Houses of Benedictine monks
The priory of St Leonard, Stamford

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Victoria County History

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William Page (editor)

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1906

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127-128

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'Houses of Benedictine monks: The priory of St Leonard, Stamford', A History of the County of Lincoln: Volume 2 (1906), pp. 127-128. URL: http://www.british-history.ac.uk/report.aspx?compid=37997 Date accessed: 24 November 2014.


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11. THE PRIORY OF ST. LEONARD, STAMFORD

If the priory of St. Leonard, Stamford, was indeed built upon the site of the monastery founded by St. Wilfrid in 658, it might claim to be the most ancient religious house in Lincolnshire, with the exception of Barrow. The identification is, however, very uncertain, and is supported only by documents of late date. The same authority—a manuscript of the fifteenth century, written under the direction of a prior of Durham who died in 1446— states that the house, destroyed in the Danish invasion, was refounded by William Carileph, bishop of Durham, with the co-operation of the Conqueror, in 1082, and by them bestowed upon the prior and convent of Durham. (fn. 1) The only thing that can be said with certainty is that it was from a very short time after the Conquest a cell of Durham.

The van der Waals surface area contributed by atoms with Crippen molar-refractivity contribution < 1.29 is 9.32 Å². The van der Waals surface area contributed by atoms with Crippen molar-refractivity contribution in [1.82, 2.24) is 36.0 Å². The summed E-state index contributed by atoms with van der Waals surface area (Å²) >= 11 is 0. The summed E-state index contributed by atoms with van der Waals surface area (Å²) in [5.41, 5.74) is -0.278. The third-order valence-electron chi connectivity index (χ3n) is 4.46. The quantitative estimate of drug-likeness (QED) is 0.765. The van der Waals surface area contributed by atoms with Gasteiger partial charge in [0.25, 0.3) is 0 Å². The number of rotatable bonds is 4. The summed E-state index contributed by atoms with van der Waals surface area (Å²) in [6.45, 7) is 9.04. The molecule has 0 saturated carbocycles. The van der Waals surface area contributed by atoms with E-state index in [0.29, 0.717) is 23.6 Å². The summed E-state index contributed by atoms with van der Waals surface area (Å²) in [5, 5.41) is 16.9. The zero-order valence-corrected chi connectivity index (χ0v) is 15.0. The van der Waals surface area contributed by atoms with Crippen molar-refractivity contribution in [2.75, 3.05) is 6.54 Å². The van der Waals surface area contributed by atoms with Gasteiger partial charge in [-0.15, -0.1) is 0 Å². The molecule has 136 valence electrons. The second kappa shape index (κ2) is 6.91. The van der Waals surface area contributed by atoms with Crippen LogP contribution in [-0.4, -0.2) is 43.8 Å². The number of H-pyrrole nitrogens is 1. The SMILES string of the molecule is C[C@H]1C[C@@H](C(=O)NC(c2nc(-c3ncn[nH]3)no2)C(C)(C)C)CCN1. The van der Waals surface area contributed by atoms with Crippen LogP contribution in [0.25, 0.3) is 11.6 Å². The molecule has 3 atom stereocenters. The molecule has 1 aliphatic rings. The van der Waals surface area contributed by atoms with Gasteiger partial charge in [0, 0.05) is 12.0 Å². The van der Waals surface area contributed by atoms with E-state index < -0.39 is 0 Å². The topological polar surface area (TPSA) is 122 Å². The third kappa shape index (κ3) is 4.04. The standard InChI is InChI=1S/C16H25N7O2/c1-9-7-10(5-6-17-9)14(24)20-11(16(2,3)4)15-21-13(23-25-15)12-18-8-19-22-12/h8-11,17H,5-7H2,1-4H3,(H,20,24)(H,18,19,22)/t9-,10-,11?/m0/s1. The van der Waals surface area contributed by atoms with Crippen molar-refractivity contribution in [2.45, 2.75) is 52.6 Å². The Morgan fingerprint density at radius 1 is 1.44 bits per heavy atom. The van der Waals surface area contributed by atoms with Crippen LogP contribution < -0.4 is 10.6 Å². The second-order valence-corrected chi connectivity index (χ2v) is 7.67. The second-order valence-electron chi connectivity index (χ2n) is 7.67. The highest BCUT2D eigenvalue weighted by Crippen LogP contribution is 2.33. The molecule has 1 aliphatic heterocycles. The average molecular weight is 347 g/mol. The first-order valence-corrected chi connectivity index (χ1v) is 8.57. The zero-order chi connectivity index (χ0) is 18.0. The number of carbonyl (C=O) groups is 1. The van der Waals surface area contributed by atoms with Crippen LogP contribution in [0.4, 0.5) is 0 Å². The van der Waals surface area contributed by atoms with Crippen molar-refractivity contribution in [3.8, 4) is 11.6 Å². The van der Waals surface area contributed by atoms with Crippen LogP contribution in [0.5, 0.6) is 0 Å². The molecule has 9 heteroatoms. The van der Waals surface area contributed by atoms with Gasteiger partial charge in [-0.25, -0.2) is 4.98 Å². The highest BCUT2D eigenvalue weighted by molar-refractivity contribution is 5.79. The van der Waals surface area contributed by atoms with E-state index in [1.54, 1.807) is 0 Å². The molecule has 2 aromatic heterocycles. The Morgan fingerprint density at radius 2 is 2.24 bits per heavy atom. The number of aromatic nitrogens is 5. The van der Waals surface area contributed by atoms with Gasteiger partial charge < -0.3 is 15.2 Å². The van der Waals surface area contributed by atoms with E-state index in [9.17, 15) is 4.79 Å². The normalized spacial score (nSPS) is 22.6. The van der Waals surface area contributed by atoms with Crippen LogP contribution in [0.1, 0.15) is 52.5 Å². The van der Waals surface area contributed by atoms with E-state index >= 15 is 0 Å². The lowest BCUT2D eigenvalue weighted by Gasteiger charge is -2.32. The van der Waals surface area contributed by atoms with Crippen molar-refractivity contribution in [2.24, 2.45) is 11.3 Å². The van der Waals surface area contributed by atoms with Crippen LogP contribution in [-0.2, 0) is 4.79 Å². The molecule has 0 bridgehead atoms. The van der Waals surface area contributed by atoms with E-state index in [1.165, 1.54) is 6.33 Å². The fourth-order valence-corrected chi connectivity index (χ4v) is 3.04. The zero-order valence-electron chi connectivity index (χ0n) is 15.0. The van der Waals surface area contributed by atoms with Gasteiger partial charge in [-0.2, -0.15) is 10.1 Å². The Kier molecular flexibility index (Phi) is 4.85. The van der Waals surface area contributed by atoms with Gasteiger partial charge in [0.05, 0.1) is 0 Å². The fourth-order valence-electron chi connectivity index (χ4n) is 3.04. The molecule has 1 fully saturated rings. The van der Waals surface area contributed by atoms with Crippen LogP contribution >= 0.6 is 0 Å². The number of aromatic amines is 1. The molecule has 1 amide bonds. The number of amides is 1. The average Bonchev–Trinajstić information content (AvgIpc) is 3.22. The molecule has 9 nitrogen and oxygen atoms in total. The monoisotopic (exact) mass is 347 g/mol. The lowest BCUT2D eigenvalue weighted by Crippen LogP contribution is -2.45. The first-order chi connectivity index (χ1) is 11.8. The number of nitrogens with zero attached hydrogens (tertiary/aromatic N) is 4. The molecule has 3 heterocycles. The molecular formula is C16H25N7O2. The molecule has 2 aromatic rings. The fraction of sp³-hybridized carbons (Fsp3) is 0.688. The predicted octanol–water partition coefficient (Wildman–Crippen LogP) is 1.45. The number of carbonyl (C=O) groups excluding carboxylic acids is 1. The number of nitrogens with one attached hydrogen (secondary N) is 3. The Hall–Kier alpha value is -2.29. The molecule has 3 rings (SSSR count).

The priors of the house were presented by the prior and convent of Durham, and instituted by the bishop of Lincoln. (fn. 2) They seem to have been very frequently changed, and a visitation of Bishop Alnwick, dated 1440, shows the reason why. In this year there were only two monks in the house. The prior, Robert Barton, stated that the income of the house was so small in proportion to its liabilities that it was difficult to make ends meet, and that was why the priors never wished to stay there. A former prior had undertaken to pay a pension of £6 a year to Crowland in exchange for the church of Edenham, and this was now a heavy burden on the house, and involved the loss of four small pensions due to it from other churches. The other brother, John Hexham, simply stated that they did not get up to mattins, being so few. (fn. 3)

The prior and convent of Durham continued to hold the cell until the dissolution. Its value in 1291 was £28; (fn. 4) in 1534 it was £25 1s.2½d., (fn. 5) while in the Ministers' Accounts the total given is only £7 10s. 9½d. (fn. 6)

Priors of St. Leonard's

Walter, (fn. 7) presented 1222

William Elvet, (fn. 8) resigned 1261

Geoffrey de Castro, (fn. 9) presented 1261, died 1262

William of Wearmouth, (fn. 10) presented 1262

John of Burford, (fn. 11) resigned 1272

William of Massam, (fn. 12) presented 1272

Nicholas, (fn. 13) died 1277

William de Rybus, (fn. 14) presented 1277

Peter of Seggefeud, (fn. 15) resigned 1221

Geoffrey of St. Botulf, (fn. 16) presented 1291, resigned 1292

Ingram of Chaton, (fn. 17) presented 1292, resigned 1293